Why you really DO need a flu shot this year: It is much more effective than last season’s – and infection rates rocketed over Christmas
- Nine states and New York City are reporting high rates of influenza-like illness
- This is an increase from the previous week when just Colorado and Georgia were experiencing high levels
- Four children died from the flu last week, bringing the total of pediatric deaths for the 2018-19 season up to 11
- Health officials say activity is mild compared to last season due to a more effective flu vaccine
Flu activity suddenly jumped up across the US over Christmas, health officials warn.
Nine states and New York City now have high rates of influenza-like illness circulating, up from just two states (Colorado and Georgia) the week before.
Eleven children have died, according to the Centers for Disease Control and Prevention (CDC). There is no official count for adult deaths yet.
Though these figures are mild compared to last year’s deadly epidemic, which killed 80,000 Americans, doctors say that is no reason to be complacent.
Part of the reason why infections and deaths are lower this year is because the flu shot is more effective against this season’s strain.
Nine states – Alabama, Colorado, Georgia, Kentucky, Louisiana, Maryland, New Jersey, New Mexico, and South Carolina – and New York City are experiencing high levels of flu activity
Doctors are saying one piece of good news, despite the rocketing infection rates, is that this year’s flu shot is more effective than last year’s.
According to the New England Journal of Medicine, last year’s vaccine effectiveness was 36 percent overall, making the 2017-18 season one of the most severe on record.
During the last full week of January, the CDC reported that one of every 14 visits to doctors and clinics nationwide that week was for symptoms of the flu.
That made it the highest level since the deadly swine flu pandemic in 2009.
Nearly 80,000 Americans died last year of flu-related illnesses, 179 of which were children.
The CDC said 80 percent of the children who died were not vaccinated.
Another positive of the most recent report is that the majority of states – 22 and the District of Columbia – are experiencing low levels of activity this year.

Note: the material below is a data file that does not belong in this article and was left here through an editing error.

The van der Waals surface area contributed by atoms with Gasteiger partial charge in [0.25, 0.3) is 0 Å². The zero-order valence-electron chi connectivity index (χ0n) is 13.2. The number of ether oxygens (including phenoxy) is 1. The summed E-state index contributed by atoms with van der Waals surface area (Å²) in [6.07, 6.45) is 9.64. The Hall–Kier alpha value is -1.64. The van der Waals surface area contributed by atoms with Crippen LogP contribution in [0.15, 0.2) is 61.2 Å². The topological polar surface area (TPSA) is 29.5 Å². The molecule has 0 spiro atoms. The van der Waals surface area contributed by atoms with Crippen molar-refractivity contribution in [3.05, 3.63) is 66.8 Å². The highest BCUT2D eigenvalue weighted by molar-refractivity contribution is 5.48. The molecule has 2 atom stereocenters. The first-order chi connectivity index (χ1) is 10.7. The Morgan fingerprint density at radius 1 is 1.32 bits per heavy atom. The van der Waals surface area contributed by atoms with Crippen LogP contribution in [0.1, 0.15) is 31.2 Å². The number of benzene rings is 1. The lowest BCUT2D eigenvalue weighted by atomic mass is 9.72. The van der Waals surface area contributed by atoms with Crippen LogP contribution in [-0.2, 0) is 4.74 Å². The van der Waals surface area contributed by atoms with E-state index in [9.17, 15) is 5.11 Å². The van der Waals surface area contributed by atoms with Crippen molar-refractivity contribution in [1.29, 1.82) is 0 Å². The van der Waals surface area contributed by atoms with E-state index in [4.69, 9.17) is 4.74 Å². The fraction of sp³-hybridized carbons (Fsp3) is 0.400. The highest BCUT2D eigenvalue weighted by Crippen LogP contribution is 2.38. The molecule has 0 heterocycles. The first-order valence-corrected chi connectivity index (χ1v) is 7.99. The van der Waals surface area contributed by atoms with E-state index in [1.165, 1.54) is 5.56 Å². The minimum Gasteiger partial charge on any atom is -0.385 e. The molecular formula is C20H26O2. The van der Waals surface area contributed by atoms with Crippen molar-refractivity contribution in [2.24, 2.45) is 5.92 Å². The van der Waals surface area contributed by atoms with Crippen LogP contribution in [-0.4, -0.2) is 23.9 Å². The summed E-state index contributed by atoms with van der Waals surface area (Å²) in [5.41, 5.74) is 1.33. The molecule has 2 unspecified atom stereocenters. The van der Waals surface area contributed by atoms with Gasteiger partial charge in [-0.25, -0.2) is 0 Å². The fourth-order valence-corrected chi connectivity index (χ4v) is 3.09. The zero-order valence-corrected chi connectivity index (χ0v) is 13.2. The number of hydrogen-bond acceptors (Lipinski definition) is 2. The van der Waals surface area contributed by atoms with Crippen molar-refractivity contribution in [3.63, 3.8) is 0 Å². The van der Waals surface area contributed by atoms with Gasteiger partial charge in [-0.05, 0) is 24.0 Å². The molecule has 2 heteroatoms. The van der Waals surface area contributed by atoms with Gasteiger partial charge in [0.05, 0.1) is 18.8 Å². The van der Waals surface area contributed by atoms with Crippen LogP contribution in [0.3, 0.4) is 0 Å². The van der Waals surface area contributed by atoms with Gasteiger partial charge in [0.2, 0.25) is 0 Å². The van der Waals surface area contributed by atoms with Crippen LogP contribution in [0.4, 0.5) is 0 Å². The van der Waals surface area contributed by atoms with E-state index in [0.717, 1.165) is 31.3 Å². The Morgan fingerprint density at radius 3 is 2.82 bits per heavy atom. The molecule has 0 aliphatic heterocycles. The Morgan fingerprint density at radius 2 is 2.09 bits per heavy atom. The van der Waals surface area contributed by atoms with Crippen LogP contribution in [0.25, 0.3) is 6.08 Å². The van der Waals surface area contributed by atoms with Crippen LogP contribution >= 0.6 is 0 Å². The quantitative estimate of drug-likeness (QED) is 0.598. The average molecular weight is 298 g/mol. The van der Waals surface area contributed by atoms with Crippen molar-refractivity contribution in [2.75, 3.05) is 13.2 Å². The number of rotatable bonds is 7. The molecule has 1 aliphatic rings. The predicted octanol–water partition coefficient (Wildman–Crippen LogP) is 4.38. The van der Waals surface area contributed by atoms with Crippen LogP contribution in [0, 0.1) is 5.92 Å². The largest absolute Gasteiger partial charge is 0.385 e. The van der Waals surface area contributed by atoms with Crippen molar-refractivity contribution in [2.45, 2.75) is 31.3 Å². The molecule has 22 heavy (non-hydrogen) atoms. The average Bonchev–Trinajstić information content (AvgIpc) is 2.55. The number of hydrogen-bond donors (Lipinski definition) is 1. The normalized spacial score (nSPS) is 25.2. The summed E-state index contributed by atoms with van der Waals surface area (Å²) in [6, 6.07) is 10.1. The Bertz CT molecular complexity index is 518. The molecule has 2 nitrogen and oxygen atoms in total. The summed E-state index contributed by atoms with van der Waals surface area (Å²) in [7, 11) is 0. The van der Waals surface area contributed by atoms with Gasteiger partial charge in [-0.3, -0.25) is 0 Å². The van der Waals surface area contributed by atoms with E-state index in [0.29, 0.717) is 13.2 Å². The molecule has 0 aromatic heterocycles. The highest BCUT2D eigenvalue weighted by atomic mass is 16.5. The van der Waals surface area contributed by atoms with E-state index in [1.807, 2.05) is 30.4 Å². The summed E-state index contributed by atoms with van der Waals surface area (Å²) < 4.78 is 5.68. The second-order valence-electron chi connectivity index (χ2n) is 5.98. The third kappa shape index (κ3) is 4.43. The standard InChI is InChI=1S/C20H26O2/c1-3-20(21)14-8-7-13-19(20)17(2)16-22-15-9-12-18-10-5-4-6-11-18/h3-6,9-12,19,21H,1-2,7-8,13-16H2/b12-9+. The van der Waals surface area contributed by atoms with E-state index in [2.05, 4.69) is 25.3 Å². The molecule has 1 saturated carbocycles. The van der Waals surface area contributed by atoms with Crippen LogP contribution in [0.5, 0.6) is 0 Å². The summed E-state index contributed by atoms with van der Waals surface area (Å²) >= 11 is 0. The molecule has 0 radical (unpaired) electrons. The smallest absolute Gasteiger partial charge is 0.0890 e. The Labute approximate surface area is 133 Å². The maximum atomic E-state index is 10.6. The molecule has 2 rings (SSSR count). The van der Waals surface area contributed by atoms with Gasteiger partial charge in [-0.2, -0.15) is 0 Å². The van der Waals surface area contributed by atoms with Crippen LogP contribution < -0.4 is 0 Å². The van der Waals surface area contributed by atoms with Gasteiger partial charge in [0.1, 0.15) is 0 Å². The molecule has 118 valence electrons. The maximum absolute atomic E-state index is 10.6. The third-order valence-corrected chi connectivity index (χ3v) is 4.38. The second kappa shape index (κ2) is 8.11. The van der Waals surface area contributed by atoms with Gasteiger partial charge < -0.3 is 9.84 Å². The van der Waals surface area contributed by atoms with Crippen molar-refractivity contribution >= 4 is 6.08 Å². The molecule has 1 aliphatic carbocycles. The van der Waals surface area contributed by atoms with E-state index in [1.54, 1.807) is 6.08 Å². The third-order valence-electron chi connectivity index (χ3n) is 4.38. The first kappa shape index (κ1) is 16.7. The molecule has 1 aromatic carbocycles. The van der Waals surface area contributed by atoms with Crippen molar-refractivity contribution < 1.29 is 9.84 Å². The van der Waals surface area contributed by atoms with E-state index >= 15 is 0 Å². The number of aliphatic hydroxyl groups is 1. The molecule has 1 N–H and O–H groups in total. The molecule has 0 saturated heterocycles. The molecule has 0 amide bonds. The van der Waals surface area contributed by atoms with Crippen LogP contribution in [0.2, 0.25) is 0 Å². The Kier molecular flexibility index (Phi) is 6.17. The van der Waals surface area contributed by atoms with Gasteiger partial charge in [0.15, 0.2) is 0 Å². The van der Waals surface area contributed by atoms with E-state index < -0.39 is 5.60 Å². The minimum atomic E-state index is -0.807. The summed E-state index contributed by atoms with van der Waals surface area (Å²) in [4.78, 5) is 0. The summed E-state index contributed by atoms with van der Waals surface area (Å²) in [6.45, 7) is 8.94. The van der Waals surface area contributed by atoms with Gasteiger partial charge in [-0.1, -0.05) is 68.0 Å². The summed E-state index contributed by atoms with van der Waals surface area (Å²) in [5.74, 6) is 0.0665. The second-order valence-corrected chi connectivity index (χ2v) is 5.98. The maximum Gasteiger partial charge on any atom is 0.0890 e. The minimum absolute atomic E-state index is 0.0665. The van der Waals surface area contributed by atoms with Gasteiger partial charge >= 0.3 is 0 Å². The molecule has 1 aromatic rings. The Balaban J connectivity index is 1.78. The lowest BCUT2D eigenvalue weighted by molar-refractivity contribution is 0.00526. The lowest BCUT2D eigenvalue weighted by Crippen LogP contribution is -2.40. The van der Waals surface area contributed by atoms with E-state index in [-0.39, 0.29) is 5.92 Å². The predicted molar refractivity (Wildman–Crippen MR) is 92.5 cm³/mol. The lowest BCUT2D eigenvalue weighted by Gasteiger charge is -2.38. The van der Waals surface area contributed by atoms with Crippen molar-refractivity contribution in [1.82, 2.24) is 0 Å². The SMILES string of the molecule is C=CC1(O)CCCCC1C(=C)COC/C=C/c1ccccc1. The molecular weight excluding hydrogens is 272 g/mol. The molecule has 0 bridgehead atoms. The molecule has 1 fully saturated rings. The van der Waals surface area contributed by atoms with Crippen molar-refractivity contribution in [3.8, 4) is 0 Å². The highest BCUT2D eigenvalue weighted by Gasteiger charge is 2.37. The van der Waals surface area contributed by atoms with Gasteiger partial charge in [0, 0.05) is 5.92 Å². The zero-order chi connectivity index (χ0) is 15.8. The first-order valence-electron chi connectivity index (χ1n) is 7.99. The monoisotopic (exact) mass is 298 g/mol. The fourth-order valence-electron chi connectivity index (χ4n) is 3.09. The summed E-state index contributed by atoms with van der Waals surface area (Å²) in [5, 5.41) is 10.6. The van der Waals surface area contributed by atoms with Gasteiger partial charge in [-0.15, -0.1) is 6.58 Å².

Between December 15 and December 22, just 3.3 percent of outpatient visits were for flu symptoms. By comparison, this time last year that number was nearly six percent.
Health care providers are urging anyone who has not gotten the flu vaccine to visit their doctor or local pharmacy as soon as possible.
The CDC recommends getting the vaccine either in the form of a shot or a nasal spray. For those who choose to go with the injectable, there are two options.
Between December 15 and December 22, just 3.3 percent of outpatient visits were for flu symptoms. By comparison, this time last year that number was nearly six percent
The first is a trivalent vaccine, which protects against two influenza A strains, H1N1 and H3N2, and one influenza B strain.
The second option, the quadrivalent flu vaccine, protects against the same strains as the trivalent vaccine, as well as an extra influenza B virus.
The nasal spray, FluMist, uses live, weakened viruses which are meant to teach the body to recognize and ward off flu strains if you become infected.
The only group of people who are ineligible for the vaccine – shot and spray – are babies under six months old.
Doctors say taking preventative measures is just as important as getting the vaccine such as washing your hands, not touching your face, coughing into your elbow or a tissue and staying home if you are ill.